What factors related to the Eastern Crisis contributed to the outbreak of World War 1?

The Eastern Crisis pertains to problems posed by the decay of the Ottoman Empire. Primary among these problems were the instability in the European territories that had been ruled by the Ottoman Empire. After the defeat of the Ottomans in the Russo-Turkish War (1768–1774), the dissolution of the Ottoman Empire appeared to be imminent. Several European powers engaged in a power struggle to safeguard their own national interests in the Ottoman domains.

More details are available in this discussion of the 'Eastern Question'.

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    Please elaborate a bit on "Eastern Crisis". I know it's easily googled, but questions should be at least mostly self-contained.
    – mmyers
    Commented Oct 11, 2011 at 19:34
  • 2
    Some elaboration would be handy. This question feels very brief Commented Oct 11, 2011 at 19:35
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    Seconding the request for elaboration on what you mean by this "Eastern Crisis." Do you by chance mean the Balkan Crisis? Commented Oct 11, 2011 at 19:36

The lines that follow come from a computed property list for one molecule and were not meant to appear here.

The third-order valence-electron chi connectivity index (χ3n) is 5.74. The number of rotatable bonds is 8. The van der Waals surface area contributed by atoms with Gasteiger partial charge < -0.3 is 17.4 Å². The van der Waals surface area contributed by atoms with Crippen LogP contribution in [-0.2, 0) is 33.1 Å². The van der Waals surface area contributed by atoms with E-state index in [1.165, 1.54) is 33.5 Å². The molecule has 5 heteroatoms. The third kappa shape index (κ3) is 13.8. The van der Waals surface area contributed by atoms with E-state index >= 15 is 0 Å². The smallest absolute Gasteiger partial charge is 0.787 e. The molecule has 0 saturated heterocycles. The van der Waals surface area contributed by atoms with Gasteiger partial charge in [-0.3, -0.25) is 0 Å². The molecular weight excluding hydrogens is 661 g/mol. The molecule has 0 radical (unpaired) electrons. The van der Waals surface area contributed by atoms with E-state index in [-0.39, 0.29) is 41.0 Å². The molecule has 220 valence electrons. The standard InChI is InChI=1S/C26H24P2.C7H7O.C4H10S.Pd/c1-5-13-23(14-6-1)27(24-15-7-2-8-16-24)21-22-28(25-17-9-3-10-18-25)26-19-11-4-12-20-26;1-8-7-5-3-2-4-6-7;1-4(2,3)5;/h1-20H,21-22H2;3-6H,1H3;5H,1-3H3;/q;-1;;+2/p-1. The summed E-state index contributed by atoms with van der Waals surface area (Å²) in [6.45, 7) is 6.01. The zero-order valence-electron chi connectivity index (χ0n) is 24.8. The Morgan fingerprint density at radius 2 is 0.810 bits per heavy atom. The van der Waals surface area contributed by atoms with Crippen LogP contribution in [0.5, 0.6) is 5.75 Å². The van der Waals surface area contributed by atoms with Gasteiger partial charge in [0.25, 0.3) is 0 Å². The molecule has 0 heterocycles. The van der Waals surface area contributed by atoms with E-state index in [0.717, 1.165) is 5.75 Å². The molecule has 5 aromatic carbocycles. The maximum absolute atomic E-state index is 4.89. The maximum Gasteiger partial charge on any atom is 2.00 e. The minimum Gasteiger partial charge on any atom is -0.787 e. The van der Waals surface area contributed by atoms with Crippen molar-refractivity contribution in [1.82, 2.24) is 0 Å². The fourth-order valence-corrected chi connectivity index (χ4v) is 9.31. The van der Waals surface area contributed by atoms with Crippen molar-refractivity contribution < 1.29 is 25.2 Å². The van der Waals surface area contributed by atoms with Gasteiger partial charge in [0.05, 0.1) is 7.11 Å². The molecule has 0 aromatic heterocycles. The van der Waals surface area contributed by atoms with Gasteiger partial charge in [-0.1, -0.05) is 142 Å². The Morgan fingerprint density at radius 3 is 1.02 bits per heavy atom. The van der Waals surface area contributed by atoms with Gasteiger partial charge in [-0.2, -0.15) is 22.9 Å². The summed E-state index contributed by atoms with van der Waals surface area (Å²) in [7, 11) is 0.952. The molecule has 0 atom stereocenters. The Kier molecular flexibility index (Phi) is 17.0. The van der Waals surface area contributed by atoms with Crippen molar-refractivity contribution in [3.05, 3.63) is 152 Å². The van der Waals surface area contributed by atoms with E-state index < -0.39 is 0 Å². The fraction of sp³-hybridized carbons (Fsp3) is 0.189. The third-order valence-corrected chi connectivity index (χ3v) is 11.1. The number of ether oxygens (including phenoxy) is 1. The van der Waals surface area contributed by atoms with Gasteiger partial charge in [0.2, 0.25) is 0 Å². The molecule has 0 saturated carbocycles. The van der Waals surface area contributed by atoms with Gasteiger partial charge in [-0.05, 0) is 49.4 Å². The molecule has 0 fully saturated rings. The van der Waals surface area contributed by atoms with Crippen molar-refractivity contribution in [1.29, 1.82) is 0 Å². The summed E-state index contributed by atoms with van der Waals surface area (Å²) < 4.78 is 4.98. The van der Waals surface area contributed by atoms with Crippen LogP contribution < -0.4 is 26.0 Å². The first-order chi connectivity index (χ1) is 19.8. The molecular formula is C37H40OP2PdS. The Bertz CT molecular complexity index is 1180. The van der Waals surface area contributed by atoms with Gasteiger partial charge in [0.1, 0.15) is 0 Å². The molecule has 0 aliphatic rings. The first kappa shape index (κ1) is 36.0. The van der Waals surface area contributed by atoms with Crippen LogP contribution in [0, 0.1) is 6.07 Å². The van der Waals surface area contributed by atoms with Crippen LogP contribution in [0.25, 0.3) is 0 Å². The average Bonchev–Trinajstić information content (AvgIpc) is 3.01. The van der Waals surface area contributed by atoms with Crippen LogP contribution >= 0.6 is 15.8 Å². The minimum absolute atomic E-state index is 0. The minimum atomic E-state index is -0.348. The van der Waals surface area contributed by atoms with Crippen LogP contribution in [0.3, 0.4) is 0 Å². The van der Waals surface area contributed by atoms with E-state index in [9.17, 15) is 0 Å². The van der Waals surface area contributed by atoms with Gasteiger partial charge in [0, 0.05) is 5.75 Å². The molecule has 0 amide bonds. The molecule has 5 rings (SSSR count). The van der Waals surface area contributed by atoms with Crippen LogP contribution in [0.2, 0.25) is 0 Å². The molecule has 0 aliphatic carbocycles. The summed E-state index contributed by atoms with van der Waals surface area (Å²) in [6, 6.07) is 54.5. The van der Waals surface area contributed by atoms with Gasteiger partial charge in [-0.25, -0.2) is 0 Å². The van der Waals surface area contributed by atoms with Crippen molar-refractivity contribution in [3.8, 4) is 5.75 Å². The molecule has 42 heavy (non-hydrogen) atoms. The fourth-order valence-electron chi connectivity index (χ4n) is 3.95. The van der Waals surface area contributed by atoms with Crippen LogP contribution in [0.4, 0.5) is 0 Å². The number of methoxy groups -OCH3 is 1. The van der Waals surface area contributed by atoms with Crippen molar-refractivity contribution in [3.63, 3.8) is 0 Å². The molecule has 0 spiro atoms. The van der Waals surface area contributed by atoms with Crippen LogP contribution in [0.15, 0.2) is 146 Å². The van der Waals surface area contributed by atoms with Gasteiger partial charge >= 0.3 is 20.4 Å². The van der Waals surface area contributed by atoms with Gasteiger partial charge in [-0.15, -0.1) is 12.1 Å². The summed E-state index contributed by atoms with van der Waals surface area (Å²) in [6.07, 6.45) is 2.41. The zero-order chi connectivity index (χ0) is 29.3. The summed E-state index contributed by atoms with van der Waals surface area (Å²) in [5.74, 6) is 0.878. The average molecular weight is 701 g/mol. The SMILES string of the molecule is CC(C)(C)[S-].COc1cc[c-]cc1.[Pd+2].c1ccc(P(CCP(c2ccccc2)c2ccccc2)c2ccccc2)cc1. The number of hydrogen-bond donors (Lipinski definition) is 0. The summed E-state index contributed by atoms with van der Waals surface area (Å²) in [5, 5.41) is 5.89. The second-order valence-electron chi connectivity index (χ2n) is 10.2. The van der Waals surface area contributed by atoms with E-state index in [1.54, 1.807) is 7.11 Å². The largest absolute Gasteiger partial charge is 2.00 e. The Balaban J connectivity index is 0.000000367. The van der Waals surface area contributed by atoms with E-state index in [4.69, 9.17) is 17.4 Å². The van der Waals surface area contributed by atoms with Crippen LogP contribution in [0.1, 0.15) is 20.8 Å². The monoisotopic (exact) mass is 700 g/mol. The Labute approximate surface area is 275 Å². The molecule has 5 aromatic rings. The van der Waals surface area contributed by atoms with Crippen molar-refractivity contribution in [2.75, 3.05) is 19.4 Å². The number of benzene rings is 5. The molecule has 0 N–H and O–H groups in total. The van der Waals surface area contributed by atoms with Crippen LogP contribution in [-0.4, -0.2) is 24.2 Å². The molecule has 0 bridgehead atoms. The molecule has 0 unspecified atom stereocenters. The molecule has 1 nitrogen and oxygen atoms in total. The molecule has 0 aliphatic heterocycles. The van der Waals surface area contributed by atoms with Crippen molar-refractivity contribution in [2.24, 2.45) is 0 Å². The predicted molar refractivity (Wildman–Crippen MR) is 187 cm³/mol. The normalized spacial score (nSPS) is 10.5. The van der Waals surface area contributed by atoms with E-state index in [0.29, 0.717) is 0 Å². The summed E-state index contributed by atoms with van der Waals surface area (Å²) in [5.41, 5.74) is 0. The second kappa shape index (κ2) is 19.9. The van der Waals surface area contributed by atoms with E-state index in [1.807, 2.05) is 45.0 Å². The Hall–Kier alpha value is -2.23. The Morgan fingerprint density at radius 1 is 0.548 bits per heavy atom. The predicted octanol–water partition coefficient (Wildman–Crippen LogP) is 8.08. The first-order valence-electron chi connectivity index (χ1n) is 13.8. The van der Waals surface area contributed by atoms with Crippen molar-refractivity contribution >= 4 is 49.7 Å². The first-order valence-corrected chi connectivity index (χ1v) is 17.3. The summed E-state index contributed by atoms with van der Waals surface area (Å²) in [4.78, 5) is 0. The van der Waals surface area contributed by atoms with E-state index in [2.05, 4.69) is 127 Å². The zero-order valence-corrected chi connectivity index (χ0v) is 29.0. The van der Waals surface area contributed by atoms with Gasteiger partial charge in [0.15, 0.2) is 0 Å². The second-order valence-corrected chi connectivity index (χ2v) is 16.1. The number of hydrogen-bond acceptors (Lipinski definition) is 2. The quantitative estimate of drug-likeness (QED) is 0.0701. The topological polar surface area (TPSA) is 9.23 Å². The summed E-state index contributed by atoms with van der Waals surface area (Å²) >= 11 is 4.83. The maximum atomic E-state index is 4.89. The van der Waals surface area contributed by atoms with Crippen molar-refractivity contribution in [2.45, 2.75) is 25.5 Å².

• 1
    Congrats on the first question of the site. ha.
    – Daniel
    Commented Oct 11, 2011 at 20:12
  • Thanks. I thought there was something wrong with the site when no questions appeared.
    – JFW
    Commented Oct 12, 2011 at 6:55

3 Answers 3


The Eastern Crisis was certainly one of the factors that led to World War I, however it was not the only one.

  • On the one hand, clearly the decay of the Ottoman Empire caused both Austria-Hungary and Russia to seek control over the Balkans. These two countries started WWI, mainly over their interests on the Balkans (with the assassination of Franz Ferdinand as casus belli).
  • Yet the other countries joined the war willingly despite having no such interests. This cannot merely be explained by their alliances, they rather had their own interests. This is especially true for Germany that organized itself as a country merely a few decades before that and wanted to be perceived as a great power in Europe (seeking a "place in the sun"). A war was a chance for Germany to destroy the current balance of power and to establish a new one where Germany would dominate. If you look at the German pre-war foreign politics, there was a long series of conflicts with the British Empire and France and I would argue that Germany would end up at war with them one way or another.